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 Friday, September 28, 2007
« Rebutting some questions about CSLA .NET... | Main | Using CSLA .NET 3.0 ebook available (and... »

It is a reasonably well-known fact that WPF misuses the Equals() method in the data binding implementation.

If you set a DataContext to an object, then set it to another object that is logically equal to the first, but which has different data, WFP gladly ignores the new object's data:

form.DataContext = A;
B = A.Clone();
B.Value = "new value";
form.DataContext = B;

Assuming A and B retain logical equality even though Value has changed, this code results in the UI not showing the new value. Apparently the reasoning is that if the objects are equal, then there's no need to update any data through data binding.

Of course this totally confuses ReferenceEquals() with Equals(), and the result is that objects used by WFP can no longer have logical equality. They can only have reference equality.

(or, arguably, WPF forces 100% property-level equality across objects, so equality can extend to two different instances as long as they have absolutely no different property values - which seems entirely useless)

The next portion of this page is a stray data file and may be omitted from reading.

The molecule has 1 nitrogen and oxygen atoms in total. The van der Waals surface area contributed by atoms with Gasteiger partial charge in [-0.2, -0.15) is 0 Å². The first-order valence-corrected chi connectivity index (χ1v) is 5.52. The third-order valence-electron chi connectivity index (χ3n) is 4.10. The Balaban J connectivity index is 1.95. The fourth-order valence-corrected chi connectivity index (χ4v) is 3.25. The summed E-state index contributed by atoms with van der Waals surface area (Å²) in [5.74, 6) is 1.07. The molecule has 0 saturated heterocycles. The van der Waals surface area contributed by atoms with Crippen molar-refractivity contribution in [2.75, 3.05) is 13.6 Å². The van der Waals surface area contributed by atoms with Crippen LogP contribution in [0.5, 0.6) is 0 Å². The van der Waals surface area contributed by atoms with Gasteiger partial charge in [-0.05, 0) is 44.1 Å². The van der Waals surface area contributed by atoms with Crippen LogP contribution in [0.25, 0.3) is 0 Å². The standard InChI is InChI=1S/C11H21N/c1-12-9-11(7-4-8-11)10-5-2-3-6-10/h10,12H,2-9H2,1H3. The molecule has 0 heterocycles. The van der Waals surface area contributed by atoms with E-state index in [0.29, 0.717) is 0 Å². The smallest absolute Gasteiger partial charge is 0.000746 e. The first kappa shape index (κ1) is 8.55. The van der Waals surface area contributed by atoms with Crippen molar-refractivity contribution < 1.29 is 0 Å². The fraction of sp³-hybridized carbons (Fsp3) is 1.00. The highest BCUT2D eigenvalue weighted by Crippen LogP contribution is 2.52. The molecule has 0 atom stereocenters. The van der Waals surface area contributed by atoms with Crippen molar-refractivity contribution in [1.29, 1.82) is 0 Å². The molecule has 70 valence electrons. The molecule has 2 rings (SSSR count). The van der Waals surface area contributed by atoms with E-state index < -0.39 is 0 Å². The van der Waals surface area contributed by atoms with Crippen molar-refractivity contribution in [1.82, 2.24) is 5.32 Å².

In .NET 3.0 I had a solution, at least in CslaDataProvider. The solution was to temporarily set the DataContext to null, then to the new object. The result was that the faulty (imo anyway) equality comparison was defeated.

Unfortunately, it appears that .NET 3.5 may have "fixed a bug" that prevents this from working. The result is that it appears there is NO WAY TO REFRESH DATA when fields of an object change, but the object's logical identity remains the same.

I'm not yet sure of a final solution. The current situation is very bad, because you can either use WPF or you can have logical equality between objects - but not both.

It might be the case that people who need logical equality will have to implement their own parallel Equals() concept - ignoring the standard one built into .NET. That's a really poor solution, but if Microsoft isn't going to use their own framework responsibly then we're kind of stuck. Of course operators become an issue then, since operator overloading is related to Equals() as well. I suppose you could break that relationship, but then you'd get really odd stuff like this:

x = y is true

x.Equals(y) is false

But if WPF forces Equals() to be ReferenceEquals() instead of actual equality, then we come back to being stuck.

I love WPF - it is really cool. But this particular issue is a real problem. Apparently one without a real solution.

WPF
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